##### Identifying consecutive masked values in a 3D data array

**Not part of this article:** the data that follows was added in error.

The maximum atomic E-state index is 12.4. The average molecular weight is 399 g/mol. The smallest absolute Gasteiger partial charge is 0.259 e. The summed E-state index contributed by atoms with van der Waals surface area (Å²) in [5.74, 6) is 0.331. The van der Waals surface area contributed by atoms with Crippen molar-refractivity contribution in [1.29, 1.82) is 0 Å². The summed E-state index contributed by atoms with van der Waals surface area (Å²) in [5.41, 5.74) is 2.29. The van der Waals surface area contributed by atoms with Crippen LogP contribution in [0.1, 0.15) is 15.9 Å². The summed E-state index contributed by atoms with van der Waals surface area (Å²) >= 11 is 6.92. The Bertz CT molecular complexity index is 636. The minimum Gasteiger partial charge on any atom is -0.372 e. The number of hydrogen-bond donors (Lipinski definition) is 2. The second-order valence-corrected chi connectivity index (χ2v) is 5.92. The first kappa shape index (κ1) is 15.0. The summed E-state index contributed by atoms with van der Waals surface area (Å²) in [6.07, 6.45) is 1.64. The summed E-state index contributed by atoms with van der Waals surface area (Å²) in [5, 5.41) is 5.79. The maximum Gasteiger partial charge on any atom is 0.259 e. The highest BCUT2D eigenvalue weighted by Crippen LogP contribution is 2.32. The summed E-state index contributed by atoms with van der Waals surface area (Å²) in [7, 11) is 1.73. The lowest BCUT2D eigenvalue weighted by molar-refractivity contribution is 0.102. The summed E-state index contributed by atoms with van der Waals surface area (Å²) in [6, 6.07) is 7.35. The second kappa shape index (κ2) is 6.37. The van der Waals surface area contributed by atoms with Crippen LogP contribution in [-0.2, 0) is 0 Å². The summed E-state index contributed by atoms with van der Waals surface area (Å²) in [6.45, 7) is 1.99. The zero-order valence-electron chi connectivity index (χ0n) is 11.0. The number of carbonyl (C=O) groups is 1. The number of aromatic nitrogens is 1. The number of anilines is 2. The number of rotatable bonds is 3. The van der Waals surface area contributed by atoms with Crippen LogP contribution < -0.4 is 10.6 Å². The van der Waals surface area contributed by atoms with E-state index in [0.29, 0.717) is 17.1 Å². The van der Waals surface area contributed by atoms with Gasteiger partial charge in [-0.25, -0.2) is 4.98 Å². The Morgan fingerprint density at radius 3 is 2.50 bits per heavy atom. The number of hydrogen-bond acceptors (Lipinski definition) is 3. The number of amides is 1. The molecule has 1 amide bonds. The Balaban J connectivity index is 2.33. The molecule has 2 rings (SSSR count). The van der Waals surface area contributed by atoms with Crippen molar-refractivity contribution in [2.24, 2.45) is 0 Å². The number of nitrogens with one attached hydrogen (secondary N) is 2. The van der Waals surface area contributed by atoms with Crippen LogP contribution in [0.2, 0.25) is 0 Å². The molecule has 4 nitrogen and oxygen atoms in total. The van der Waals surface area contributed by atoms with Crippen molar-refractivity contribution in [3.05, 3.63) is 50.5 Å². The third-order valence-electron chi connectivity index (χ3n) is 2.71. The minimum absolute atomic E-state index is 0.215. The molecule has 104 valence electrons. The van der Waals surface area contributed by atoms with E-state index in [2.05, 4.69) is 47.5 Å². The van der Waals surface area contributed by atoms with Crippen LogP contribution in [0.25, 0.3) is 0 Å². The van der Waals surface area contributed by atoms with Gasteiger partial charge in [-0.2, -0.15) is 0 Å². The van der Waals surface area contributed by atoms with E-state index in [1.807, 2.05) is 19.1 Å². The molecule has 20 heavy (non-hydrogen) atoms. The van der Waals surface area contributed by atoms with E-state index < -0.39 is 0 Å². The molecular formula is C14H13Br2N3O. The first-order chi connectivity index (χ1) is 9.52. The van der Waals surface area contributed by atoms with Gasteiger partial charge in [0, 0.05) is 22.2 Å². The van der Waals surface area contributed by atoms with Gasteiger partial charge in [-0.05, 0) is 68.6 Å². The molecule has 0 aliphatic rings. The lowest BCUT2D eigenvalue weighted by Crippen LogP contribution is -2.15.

Identifying consecutive masked values in a 3D data array chai0404 Programmer named Tim Posts: 12 Threads: 4 Joined: Jan 2020 Reputation: 0 Jan-12-2020, 10:55 PM I have a large 3 dimensional (time, longitude, latitude) input array of daily tmax values. I have masked the values which exceed a certain threshold. I need to find those entries where the mask is True for longer than a specific number of (3) consecutive time steps. The result should be a data array with 0s for the non-consecutive days and numbers corresponding to the length (duration of event) of consecutive elements. Below is some pseudo-code to make myself clearer: events = find_consecutive(input_array, duration=3) input_array = [1, 0, 0, 0, 0, 1, 1, 1, 0, 0, 1, 0, 1, 1, 1, 1, 1, 0, 0, 1] events = [0, 0, 0, 0, 0, 3, 3, 3, 0, 0, 0, 0, 5, 5, 5, 5, 5, 0, 0, 0] I've had a look at scipy nd image but haven't been able to completely figure out how to use it. Any help is appreciated :) Reply chai0404 Programmer named Tim Posts: 12 Threads: 4 Joined: Jan 2020 Reputation: 0 Jan-13-2020, 03:38 AM I have a large 3 dimensional (time, longitude, latitude) input array of daily tmax values. I have masked the values which exceed a certain threshold. I need to find those entries where the mask is True for longer than a specific number of (3) consecutive time steps. The result should be a data array with 0s for the non-consecutive days and numbers corresponding to the length (duration of event) of consecutive elements. Below is some pseudo-code to make myself clearer: events = find_consecutive(input_array, duration=3) input_array = [1, 0, 0, 0, 0, 1, 1, 1, 0, 0, 1, 0, 1, 1, 1, 1, 1, 0, 0, 1] events = [0, 0, 0, 0, 0, 3, 3, 3, 0, 0, 0, 0, 5, 5, 5, 5, 5, 0, 0, 0] I've had a look at scipy nd image but haven't been able to completely figure out how to use it. Any help is appreciated :) Reply perfringo Da Bishop Posts: 1,593 Threads: 7 Joined: Jun 2018 Reputation: 154 Jan-13-2020, 08:07 AM (This post was last modified: Jan-13-2020, 08:08 AM by perfringo.) One way of doing it (not that very elegant). On row #6 unpacking is done and _ value is number of groups which is not needed. Same result can be obtained without unpacking as `labels = label(arr)[0]` Rows #6 and 7 can be merged into one but `slices = find_objects(label(arr)[0])` it is not so explicit what is going on. ```import numpy as np from scipy.ndimage.measurements import label, find_objects arr = np.array([1, 0, 0, 0, 0, 1, 1, 1, 0, 0, 1, 0, 1, 1, 1, 1, 1, 0, 0, 1]) labels, _ = label(arr) slices = find_objects(labels) for interval in slices: if 3 <= arr[interval].size: arr[interval] = arr[interval].size else: arr[interval] = 0 ```arr will be: ``````Output: [0 0 0 0 0 3 3 3 0 0 0 0 5 5 5 5 5 0 0 0] `````` I'm not 'in'-sane. Indeed, I am so far 'out' of sane that you appear a tiny blip on the distant coast of sanity. Bucky Katt, Get Fuzzy Da Bishop: There's a dead bishop on the landing. I don't know who keeps bringing them in here. ....but society is to blame. Reply chai0404 Programmer named Tim Posts: 12 Threads: 4 Joined: Jan 2020 Reputation: 0 Jan-14-2020, 12:30 AM Thanks for your help! I created a function using the code you shared. However, I get the following error - TypeError: list indices must be integers or slices, not tuple ```def consecutive(masked_array): labels, _ = label(masked_array) slices = find_objects(labels) for interval in slices: xr.where(masked_array[interval].size >= 3, masked_array[interval].size, 0) return masked_array ```Do you know why this may be? Reply perfringo Da Bishop Posts: 1,593 Threads: 7 Joined: Jun 2018 Reputation: 154 Jan-14-2020, 09:10 AM (This post was last modified: Jan-14-2020, 09:10 AM by perfringo.) I am not consider myself as numpy person. However, (I assume that xr.where is obscure np.where) np.where returns a list of indices: ```>>> input_list = [1, 0, 0, 0, 0, 1, 1, 1, 0, 0, 1, 0, 1, 1, 1, 1, 1, 0, 0, 1] >>> arr = np.array(input_list) >>> np.where(arr==0) (array([ 1, 2, 3, 4, 8, 9, 11, 17, 18]),) >>> arr array([1, 0, 0, 0, 0, 1, 1, 1, 0, 0, 1, 0, 1, 1, 1, 1, 1, 0, 0, 1]) # array unchanged >>> np.where(arr[slice(5, 8, None)].size >= 3, 3, 0) array(3) # we are able to set return value if condition is met >>> arr array([1, 0, 0, 0, 0, 1, 1, 1, 0, 0, 1, 0, 1, 1, 1, 1, 1, 0, 0, 1]) # array unchanged ```You want to apply new value to slice based on slice length. So you can assign new value to a slice (like in row #7 above): ```>>> for interval in slices: ... arr[interval] = np.where(3 <= arr[interval].size, arr[interval].size, 0) ... >>> arr array([0, 0, 0, 0, 0, 3, 3, 3, 0, 0, 0, 0, 5, 5, 5, 5, 5, 0, 0, 0]) ```For better readability size could be assigned to meaningful name: ```for interval in slices: interval_length = arr[interval].size arr[interval] = np.where(3 <= interval_length, interval_length, 0) ```Performance considaration aside I feel that 'pure' Python conditional expression is more understandable: ```for interval in slices: length = arr[interval].size arr[interval] = length if 3 <= length else 0 ```With Python 3.8 walrus operator it becomes even more concise: ```for interval in slices: arr[interval] = length if 3 <= (length := arr[interval].size) else 0 ``` I'm not 'in'-sane. Indeed, I am so far 'out' of sane that you appear a tiny blip on the distant coast of sanity. Bucky Katt, Get Fuzzy Da Bishop: There's a dead bishop on the landing. I don't know who keeps bringing them in here. ....but society is to blame. Reply chai0404 Programmer named Tim Posts: 12 Threads: 4 Joined: Jan 2020 Reputation: 0 Jan-16-2020, 12:27 AM Thanks for the explanations! Reply perfringo Da Bishop Posts: 1,593 Threads: 7 Joined: Jun 2018 Reputation: 154 Jan-16-2020, 07:03 AM (Jan-16-2020, 12:27 AM)chai0404 Wrote: Thanks for the explanations! You are welcome. I'm not 'in'-sane. Indeed, I am so far 'out' of sane that you appear a tiny blip on the distant coast of sanity. Bucky Katt, Get Fuzzy Da Bishop: There's a dead bishop on the landing. I don't know who keeps bringing them in here. ....but society is to blame. Reply chai0404 Programmer named Tim Posts: 12 Threads: 4 Joined: Jan 2020 Reputation: 0 Jan-16-2020, 10:35 PM How do I make this work for a 3D array such as the one given below? input_array([[[1, 1, 0, 0, 0, 1, 1, 1, 1, 0], [1, 0, 1, 0, 0, 1, 0, 1, 1, 0], [1, 0, 1, 1, 0, 1, 0, 0, 1, 0]], [[0, 0, 0, 0, 0, 1, 0, 1, 0, 1], [0, 1, 1, 1, 0, 0, 0, 0, 1, 0], [0, 0, 0, 1, 0, 1, 1, 1, 1, 1]]]) output_array([[[1, 1, 0, 0, 0, 4, 4, 4, 4, 0], [1, 0, 1, 0, 0, 1, 0, 1, 1, 0], [1, 0, 1, 1, 0, 1, 0, 0, 1, 0]], [[0, 0, 0, 0, 0, 1, 0, 1, 0, 1], [0, 3, 3, 3, 0, 0, 0, 0, 1, 0], [0, 0, 0, 1, 0, 5, 5, 5, 5, 5]]]) I tried this, but it doesn't seem to work - ```def consec(temps): labels, _ = label(temps) # labels the occurrence of 1s and gives it an 'event' number print (label(temps)) slices = find_objects(labels) # find_objects - what does it do? print(slices) new_temps = np.zeros(len(temps)) for i in slices: if temps[i].size >= 3: new_temps[i] = new_temps[i].size else: new_temps[i] = 0 return new_temps ``` ```input_array_3D=input_array eventss_3D=np.zeros([len(input_array_3D),len(input_array_3D[0]),len(input_array_3D[0][0])]) # check numpy for a more concise for i in range(len(input_array_3D[0])): for j in range(len(input_array_3D[0][0])): #### getting the timeseries of tmax at each pixel with (i,j) Coordination: input_array_1D=input_array_3D[:,i,j] ##### time series of events for each pixel at (i,j) Coordination eventss = consec(input_array_1D) #### gathering all pixels to gethere in 1 array eventss_3D[:,i,j]=eventss ``` Reply perfringo Da Bishop Posts: 1,593 Threads: 7 Joined: Jun 2018 Reputation: 154 Jan-17-2020, 05:57 AM Is output example correct? Previously consecutive less than 3 were set to 0, here I observe that in output there are 1 and also 1, 1. I'm not 'in'-sane. Indeed, I am so far 'out' of sane that you appear a tiny blip on the distant coast of sanity. Bucky Katt, Get Fuzzy Da Bishop: There's a dead bishop on the landing. I don't know who keeps bringing them in here. ....but society is to blame. Reply chai0404 Programmer named Tim Posts: 12 Threads: 4 Joined: Jan 2020 Reputation: 0 Jan-19-2020, 10:05 PM Sorry, you're right. It should be: input_array([[[1, 1, 0, 0, 0, 1, 1, 1, 1, 0], [1, 0, 1, 0, 0, 1, 0, 1, 1, 0], [1, 0, 1, 1, 0, 1, 0, 0, 1, 0]], [[0, 0, 0, 0, 0, 1, 0, 1, 0, 1], [0, 1, 1, 1, 0, 0, 0, 0, 1, 0], [0, 0, 0, 1, 0, 1, 1, 1, 1, 1]]]) output_array([[[0, 0, 0, 0, 0, 4, 4, 4, 4, 0], [0, 0, 0, 0, 0, 0, 0, 0, 0, 0], [0, 0, 0, 0, 0, 0, 0, 0, 0, 0]], [[0, 0, 0, 0, 0, 0, 0, 0, 0, 0], [0, 3, 3, 3, 0, 0, 0, 0, 0, 0], [0, 0, 0, 0, 0, 5, 5, 5, 5, 5]]]) Reply